Oren Halperin 1 year ago
    Fantastic !
  • Avatar
    Jack Jormanonson 1 year ago
    cool!
  • Avatar
    Jenmel Askie 1 year ago
    Truly inspiring
  • Avatar
    Matthew Davidson 1 year ago
    Excellent read
  • Avatar
    Adetokunbo Oni 1 year ago
    Great talk.
  • Avatar
    Adriana Ramirez 1 year ago
    reminds you of how important happiness is and that in the end, we are in control of it
  • Avatar
    Anonymous 1 year ago
    aweson
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    PATRICIA GARNER 1 year ago
    Good self awareness
  • Avatar
    Mahesh Dighe 1 year ago
    nice
  • Avatar
    Andreas Loof 1 year ago
    From time to time it is needed to remind yourself to be more happy! Smart abstract to get a first idea ...
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    Fernando Perez 1 year ago
    Love this. I'd say is not necessary do two out of the three steps described to banish the thieves. If you do #1 - Notice, the system takes care of the rest. Simply noticing makes an unhappy thought disappear or change.
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    Albert Keenan 1 year ago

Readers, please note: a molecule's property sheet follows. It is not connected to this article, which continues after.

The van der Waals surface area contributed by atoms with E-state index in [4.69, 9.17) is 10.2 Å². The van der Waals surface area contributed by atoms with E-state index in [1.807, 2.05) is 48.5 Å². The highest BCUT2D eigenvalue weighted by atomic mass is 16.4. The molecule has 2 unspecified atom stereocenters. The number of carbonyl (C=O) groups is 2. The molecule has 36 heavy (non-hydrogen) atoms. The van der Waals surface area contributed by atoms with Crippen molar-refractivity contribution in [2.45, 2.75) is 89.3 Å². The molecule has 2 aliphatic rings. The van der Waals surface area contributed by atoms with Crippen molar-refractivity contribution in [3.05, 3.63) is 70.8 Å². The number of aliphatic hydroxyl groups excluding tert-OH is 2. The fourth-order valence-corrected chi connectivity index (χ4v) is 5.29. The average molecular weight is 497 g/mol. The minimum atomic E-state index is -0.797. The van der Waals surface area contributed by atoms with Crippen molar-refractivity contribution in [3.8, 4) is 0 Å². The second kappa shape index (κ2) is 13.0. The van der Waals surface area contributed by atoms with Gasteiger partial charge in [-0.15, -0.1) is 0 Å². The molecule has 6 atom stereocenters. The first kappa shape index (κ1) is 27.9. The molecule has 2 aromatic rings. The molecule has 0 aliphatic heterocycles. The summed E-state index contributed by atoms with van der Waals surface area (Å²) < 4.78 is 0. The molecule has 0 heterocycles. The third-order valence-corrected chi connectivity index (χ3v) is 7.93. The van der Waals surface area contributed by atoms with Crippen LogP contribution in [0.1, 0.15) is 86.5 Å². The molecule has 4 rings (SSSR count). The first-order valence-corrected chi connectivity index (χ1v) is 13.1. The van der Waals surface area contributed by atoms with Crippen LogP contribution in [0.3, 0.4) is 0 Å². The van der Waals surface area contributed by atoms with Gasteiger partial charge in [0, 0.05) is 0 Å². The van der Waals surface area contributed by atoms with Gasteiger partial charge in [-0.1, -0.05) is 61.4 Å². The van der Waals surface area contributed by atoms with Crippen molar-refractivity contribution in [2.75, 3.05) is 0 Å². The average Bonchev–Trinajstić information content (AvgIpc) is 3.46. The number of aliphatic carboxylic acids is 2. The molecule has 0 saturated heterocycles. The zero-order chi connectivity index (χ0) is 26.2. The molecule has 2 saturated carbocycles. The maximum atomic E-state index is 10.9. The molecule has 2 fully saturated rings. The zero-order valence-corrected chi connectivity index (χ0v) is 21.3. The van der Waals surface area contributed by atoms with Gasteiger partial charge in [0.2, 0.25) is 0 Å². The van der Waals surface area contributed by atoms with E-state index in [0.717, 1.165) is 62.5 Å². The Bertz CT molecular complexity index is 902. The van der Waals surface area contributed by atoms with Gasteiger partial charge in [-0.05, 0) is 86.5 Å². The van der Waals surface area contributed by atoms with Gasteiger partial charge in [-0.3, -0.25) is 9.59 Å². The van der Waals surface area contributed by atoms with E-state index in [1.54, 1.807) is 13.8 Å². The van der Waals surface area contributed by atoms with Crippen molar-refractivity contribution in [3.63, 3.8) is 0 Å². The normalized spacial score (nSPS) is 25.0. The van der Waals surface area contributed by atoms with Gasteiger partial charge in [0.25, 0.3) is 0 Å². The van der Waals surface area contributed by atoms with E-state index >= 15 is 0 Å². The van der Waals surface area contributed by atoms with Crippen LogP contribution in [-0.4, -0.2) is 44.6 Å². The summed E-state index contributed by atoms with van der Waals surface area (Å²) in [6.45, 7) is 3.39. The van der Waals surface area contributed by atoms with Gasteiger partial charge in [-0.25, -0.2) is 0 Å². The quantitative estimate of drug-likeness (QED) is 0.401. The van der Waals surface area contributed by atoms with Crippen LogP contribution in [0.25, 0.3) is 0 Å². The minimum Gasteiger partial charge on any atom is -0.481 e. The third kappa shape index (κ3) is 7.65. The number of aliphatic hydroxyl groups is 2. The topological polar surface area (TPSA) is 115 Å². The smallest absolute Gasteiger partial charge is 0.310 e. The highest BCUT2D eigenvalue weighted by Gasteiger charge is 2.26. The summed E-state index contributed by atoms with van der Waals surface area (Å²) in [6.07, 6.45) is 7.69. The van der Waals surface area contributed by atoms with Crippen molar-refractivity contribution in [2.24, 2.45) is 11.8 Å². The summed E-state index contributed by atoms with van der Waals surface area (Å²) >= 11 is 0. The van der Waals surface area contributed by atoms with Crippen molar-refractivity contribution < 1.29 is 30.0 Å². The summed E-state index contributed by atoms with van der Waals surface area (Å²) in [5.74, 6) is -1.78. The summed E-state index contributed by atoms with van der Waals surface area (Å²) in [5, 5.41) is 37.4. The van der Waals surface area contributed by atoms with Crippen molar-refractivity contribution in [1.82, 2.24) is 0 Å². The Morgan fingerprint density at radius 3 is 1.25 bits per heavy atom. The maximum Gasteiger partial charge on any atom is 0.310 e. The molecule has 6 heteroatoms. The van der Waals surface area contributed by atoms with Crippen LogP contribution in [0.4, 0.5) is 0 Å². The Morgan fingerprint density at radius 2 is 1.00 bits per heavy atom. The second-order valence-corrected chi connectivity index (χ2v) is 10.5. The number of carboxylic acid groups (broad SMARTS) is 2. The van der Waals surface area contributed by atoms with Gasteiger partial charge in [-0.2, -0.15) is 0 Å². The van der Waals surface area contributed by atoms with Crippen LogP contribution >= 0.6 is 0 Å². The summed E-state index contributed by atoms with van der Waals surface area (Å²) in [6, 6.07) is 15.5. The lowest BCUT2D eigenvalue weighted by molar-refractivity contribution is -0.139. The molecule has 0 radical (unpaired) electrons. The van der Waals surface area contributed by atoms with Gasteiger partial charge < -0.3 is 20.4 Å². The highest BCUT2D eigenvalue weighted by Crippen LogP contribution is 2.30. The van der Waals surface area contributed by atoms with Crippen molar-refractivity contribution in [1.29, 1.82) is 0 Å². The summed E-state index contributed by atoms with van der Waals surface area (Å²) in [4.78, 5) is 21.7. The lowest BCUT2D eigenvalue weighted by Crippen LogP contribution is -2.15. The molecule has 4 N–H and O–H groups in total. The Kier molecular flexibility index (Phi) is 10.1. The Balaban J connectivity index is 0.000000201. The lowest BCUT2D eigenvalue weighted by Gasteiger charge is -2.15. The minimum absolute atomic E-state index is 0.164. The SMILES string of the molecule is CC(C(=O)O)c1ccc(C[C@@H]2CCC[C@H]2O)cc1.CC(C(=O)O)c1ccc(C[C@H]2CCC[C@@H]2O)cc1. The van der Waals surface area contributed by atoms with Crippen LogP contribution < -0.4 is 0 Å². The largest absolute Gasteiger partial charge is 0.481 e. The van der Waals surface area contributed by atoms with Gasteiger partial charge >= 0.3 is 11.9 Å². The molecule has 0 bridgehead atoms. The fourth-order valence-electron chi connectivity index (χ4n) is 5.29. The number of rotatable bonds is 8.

I enjoyed this.
  • Avatar
    Taylor Nicole Victoria 1 year ago
    A short, digestible and easy-to-remember snippet about happiness. Some tangible and actionable take-sways too.
  • Avatar
    Natasia Mc Mahon 1 year ago
    Enlightening. Opens the mind and makes one more aware of destructive thoughts and feelings.
  • Avatar
    Thabo Mosala 1 year ago
    Interesting
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    Qin Xu 1 year ago
    Coveting there is not the word
  • Avatar
    Qin Xu 1 year ago
    good
  • Avatar
    Iman Slaoui 1 year ago
    Trueee
  • Avatar
    Maja Schumann 1 year ago
    Interesting
  • Avatar
    VeerendraKumar Biradar 1 year ago
    Nice